You may already know about, or have experienced firsthand, car batteries‘ propensity to die in the winter or how regular tires don’t grip snow-covered roads particularly well. Unfortunately, these issues are just the tip of the iceberg when it comes to the long list of harmful effects winter weather has on your car.
Some of these lesser-known problems are simple inconveniences while others can result in serious damage to your vehicle. But don’t panic just yet. Where there’s a will there’s a way, and there are indeed tips and tricks you can utilize to block the blow winter wants to deliver your car.
Lower Fuel Economy
If it feels like you’re making more trips to the gas station during the winter, you’re probably right. Fuel economy in a conventional gasoline vehicle decreases between 10% and 33% when the temperature drops, according to the U.S. Department of Energy. The reasons for the lackluster performance are plentiful:
- Idling while your car warms up gets 0 miles per gallon, lowering your vehicle’s mpg.
- Winter gasoline grades yield slightly less energy per gallon.
- Driving slower (due to snow- and ice-covered roads) reduces fuel economy.
- Four-wheel drive requires more fuel.
- Colder air is denser, creating greater resistance against a moving car.
Solution: You won’t be able to completely ward off winter’s effect on your fuel tank but there are a few easy steps that can help. If possible, keep your car in a garage to prevent the engine and cabin from getting too cold. It takes less energy to keep your car warm than to get it warm, so this will go a long way in easing the burden on your engine. It will also eliminate the need for idling as you wait for car to warm up. Other helpful tips include removing any accessories that could increase wind resistance and combining trips so you spend less time driving with a cold engine.
Driving Range Reduction
It’s not just gas-powered cars that don’t move as well in the winter – electric vehicles can’t conquer the same distances in cold weather that they can in warmer months. One AAA study found the average driving range of an electric car decreased by about 40% when the temperature drops to 20 degrees. All this is the result of a lithium-ion battery that gets overly taxed in frigid temps.
Solution: Just as with gas-powered cars, you’ll be better off if you can keep your electric vehicle in a garage. This will save the battery from exerting a significant amount of power heating the car. Charging your battery more often, warming up the vehicle while it’s plugged in and utilizing eco-mode features are a few other ways to increase your electric vehicle’s driving range in the winter.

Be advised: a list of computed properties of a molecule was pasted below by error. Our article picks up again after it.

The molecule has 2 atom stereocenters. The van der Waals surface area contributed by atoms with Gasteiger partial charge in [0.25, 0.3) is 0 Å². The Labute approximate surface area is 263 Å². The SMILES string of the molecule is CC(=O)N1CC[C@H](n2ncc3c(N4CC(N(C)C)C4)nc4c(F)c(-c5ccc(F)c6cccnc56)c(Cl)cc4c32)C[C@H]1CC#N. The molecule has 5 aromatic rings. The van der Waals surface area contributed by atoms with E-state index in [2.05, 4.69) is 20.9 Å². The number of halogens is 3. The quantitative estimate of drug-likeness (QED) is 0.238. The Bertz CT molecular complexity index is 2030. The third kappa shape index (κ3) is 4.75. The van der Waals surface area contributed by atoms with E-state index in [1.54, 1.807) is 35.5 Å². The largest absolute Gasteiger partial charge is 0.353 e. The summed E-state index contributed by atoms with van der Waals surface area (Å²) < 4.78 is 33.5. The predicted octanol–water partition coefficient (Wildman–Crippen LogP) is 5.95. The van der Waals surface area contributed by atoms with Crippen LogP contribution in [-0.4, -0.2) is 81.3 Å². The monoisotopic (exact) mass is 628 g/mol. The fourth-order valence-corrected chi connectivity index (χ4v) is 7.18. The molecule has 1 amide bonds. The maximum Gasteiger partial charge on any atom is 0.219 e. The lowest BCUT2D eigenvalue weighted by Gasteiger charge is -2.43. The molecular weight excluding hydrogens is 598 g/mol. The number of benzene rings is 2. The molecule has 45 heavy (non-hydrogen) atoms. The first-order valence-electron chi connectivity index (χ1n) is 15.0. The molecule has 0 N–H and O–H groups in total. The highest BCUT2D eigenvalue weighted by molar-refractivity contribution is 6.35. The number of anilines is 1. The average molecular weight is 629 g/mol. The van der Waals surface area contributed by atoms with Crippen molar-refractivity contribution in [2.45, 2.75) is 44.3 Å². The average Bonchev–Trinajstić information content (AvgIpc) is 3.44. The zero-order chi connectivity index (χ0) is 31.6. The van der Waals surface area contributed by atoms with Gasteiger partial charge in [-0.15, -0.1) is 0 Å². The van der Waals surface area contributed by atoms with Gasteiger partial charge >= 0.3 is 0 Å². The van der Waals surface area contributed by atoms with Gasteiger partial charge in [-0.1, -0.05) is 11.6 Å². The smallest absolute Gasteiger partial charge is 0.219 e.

Learn more about how electric vehicles perform in the winter.
Sluggish LCD Screens
Many of today’s cars come equipped with liquid crystal display screens, better known as LCD. Just like other fluids, the molecules in these liquid crystals don’t move quite as fast when subjected to cold temperatures. Therefore, you’ll find your vehicle’s touchscreen to be sluggish and less responsive during the winter.
Solution: There’s little you can do to prevent this problem except wait for your car to warm up. The good news is that once the temperature rises, your screen will be humming along just like before.
Frozen Fuel Lines
Unless you live in the Arctic Circle, you likely will never need to worry about your gasoline freezing. However, any water moisture in the fuel lines can freeze, inhibiting fuel intake and preventing gasoline from reaching the engine.
Water can get into the lines if water vapor enters the fuel take. As the tank warms, the vapor undergoes condensation, creating water droplets that mix with the fuel and travel to the car’s engine.
Solution: Keep your gas tank as full as possible during the winter. There will be no room for air, or water vapor, if the tank is full of gasoline. Use a gas line antifreeze if you suspect there is water in the fuel tank.
Decreased Tire Pressure
A common theme among cold-weather automotive problems is the issue of molecules contracting. As we’ve seen, this commonly occurs to a vehicle’s fluids, but it’s also true about air, as in the air in your tires. When the temperature drops, the air contracts and tire pressure decreases. Tires can lose between one-half and one pound of air pressure with every 10-degree dip in temperature. An under-inflated tire will wear down faster, negatively impact your car’s handling and fuel economy, and is more prone to a blowout.
Solution: While you can’t prevent your tire’s air pressure from dropping, you can prevent it from becoming a problem. It simply requires checking your air pressure more often and inflating your tires as needed.
Yes, you can wash your car during the winter. Here’s how.
It’s no secret that the weather can wreak havoc on a vehicle’s exterior. But what’s out of sight is often out of mind, meaning your vehicle’s undercarriage can easily be forgotten about. This is particularly troublesome during the winter when snow, ice and salt can rust and corrode the metal components under your vehicle’s floor.
Solution: Make sure to clean the undercarriage when washing your car (which you should do at least monthly). Check out these tips on how to wash your car in winter.
Thick Motor Oil
Motor oil becomes thicker when the temperature drops and doesn’t circulate as easily. This makes the starter motor use more energy and the car’s oil pump work harder.
Solution: Your best bet is to switch to a low-viscosity synthetic oil. Consult your owner’s manual as the manufacturer may recommend a cold-weather oil.
Get more automotive maintenance tips or leave your questions in the comments below.